Akbar Bugti

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Nawab Akbar Shahbaz Khan Bugti نواب اکبر شہباز بُگٹی
4th Governor of Balochistan
In office
15 February 1973 – 3 January 1974
Preceded byGhaus Bakhsh Bizenjo
Succeeded byAhmad Yar Khan
6th Chief Minister of Balochistan
In office
4 February 1989 – 6 August 1990
Preceded byJam Ghulam Qadir Khan
Succeeded byTaj Muhammad Jamali
19th Tumandar of the Bugti Tribe
Preceded byNawab Mehrab Khan Bugti
Succeeded byNawab Aali Khan Bugti
Personal details
Born(1927-07-12)12 July 1927
Barkhan, Balochistan
Died26 August 2006(2006-08-26) (aged 79)
Kohlu, Balochistan
Political partyJamhoori Watan Party
Spouse(s)Three Marriages: 1st Baloch, 2nd Pashtun & 3rd Persian
ResidenceDera Bugti, Balochistan
ProfessionTumandar of Bugti Tribe, politician
Sardar Muhammad Amin Khan Khoso With Zulfiqar Ali Bhutto And Nawab Akber Khan Bugti

Nawab Akbar Shahbaz Khan Bugti (Urdu: نواب اکبر شہباز خان بُگٹی‎;12 July 1927 – 26 August 2006) was the Tumandar (head) of the Bugti tribe of Baloch people who served as the Minister of State for Interior and Governor of Balochistan Province in Pakistan.[1] He also became minister of state for defence in the cabinet of Feroz Khan Noon. Earlier, he also served as minister of state for interior. [2] It was Feroz Khan Noon's regime when accession of Gwadar took place [3] and it is propagated that Bugti was part of negotiations.

Bugti was involved in a struggle, at times armed, for greater autonomy for Balochistan. The government of Pakistan accused him of keeping a private militia and leading a guerrilla war against the state. On 26 August 2006, Bugti, along with some personnel of the Pakistan army, was killed when his hide-out cave, located in Kohlu, about 150 miles east of Quetta, collapsed after an explosion set off by a Pakistan Army commander, although the Chief of Army Staff at the time, General Pervez Musharraf, claimed that Akbar Bugti was backed into a corner by the Pakistani Army and decided to blow himself up, instead of facing court for the atrocities he committed against rival tribes.[4] His death lead to widespread unrest in the area and a surge in discussion, a polarising figure with both supporters and opponents.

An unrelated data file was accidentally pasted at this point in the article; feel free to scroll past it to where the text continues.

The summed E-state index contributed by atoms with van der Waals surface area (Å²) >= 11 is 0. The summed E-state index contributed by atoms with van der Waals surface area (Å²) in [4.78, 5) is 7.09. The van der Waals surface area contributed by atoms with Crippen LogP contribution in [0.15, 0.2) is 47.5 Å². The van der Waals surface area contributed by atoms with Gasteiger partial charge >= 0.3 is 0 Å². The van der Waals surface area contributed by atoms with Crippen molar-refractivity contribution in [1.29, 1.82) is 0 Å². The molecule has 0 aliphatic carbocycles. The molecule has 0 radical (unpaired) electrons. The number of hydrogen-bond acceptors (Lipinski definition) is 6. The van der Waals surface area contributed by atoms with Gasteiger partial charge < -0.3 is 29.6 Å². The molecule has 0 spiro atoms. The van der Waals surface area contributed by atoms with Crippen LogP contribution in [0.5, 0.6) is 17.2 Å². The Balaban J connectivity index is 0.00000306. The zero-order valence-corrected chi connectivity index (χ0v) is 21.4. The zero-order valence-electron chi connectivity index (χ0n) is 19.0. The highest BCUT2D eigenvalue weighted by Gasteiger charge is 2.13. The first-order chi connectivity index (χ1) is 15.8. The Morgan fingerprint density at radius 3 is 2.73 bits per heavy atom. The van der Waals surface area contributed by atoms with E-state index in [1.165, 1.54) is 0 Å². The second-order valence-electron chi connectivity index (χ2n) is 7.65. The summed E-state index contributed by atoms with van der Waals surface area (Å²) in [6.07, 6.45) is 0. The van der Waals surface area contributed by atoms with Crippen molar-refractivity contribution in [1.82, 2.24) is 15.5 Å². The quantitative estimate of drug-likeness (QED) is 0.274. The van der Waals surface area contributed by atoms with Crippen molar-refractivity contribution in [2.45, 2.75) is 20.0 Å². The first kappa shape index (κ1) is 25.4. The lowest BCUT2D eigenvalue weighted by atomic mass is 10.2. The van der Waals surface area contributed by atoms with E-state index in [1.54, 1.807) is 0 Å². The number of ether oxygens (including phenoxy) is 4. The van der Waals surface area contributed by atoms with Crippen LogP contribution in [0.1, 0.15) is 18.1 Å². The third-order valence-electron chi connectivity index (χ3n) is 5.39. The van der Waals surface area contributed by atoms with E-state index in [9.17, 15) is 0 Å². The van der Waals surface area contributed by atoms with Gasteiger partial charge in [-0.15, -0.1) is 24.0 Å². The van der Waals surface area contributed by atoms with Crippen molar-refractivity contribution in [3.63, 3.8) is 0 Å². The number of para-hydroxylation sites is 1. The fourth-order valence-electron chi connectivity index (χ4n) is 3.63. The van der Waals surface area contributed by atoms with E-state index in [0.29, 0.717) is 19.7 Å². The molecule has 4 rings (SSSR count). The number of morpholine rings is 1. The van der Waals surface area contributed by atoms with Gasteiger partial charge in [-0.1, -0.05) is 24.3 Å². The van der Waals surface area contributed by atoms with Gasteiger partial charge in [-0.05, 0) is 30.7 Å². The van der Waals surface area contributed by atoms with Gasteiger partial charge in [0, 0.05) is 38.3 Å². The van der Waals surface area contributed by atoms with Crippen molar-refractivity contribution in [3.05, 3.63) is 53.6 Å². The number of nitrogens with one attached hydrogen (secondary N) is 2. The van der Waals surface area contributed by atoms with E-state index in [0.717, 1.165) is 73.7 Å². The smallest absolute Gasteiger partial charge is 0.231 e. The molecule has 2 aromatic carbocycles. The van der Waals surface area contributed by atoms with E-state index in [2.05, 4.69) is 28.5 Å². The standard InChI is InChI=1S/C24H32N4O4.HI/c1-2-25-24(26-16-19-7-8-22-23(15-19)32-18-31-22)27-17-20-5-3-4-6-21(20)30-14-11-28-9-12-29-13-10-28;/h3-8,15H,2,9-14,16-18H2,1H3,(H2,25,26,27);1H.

Early life and family[edit]

Nawab Akbar Shahbaz Khan Bugti was born on 12 July 1927 in Barkhan (in present-day Balochistan), the rural home of the Khetran, a Baloch tribe, to which his mother belonged. He was the son of the chief of his tribe, Nawab Mehrab Khan Bugti, and grandson of Sir Shahbaz Khan Bugti. He received his early education from Karachi Grammar School and later from Aitchison College after his father's death. Being the son of the tribe's chief, he became the tumandar (chief) of his tribe after his father. Nawab Akbar Bugti had three wives and thirteen children (6 sons and 7 daughters) altogether. From his first wife: Saleem, Talal, Rehan and Salal Bugti. All four of these sons have died. Nawabzada Salal Bugti was murdered in a shootout in Quetta by the rival Bugti Kalpar sub clan in June 1992. From Nawab Akbar Bugti's second wife: Jamil Bugti. And from Nawab Akbar Bugti's third wife: Shahzwar Bugti. Jamil Bugti and Shahzwar Bugti are the surviving sons of Nawab Akbar Bugti. Akbar Bugti had five daughters from his first wife: Durr-e-Shahwar (deceased), Nilofer, Nazli (deceased), Durdana and Dreen. And two from his second wife: Shahnaz Marri (wife of Nawab Khair Bux Marri's relative, Humayun Marri) and Farah Naz Bugti (wife of Bivragh Bugti, the son of Nawabzada Ahmad Nawaz Bugti who was the brother of Nawab Akbar Bugti), who are the sisters of Jamil Bugti. The Bugti grandchildren consist of Mir Aali (the current Sardar), Taleh, Zamran and Kohmir Bugti (sons of Saleem Bugti), Brahamdagh Bugti (son of Rehan Bugti), Shahzain, Gohram and Chakar Bugti (sons of Talal Bugti).

Balochistan conflict[edit]

Balochistan, the largest province of Pakistan, is abundant in natural resources but due lack of proper development and education to the masses, has become one of the poorest regions of the country.[citation needed] This is largely perceived as injustice by the Baloch people has led to the Baloch people calling for greater share in resources and more autonomy.

Increase in tensions in 2005[edit]

In 2005, Bugti presented a 15-point agenda to the Pakistan government. Their stated demands included greater control of the province's resources and a moratorium on the construction of military bases. It also included a near 50% share of all the money used in the development of the province. In the meantime, attacks against the Pakistan Army also increased in the area, including a 2005 attack on a helicopter, in which the head of Pakistan's Frontier Corps and his deputy were injured.[5]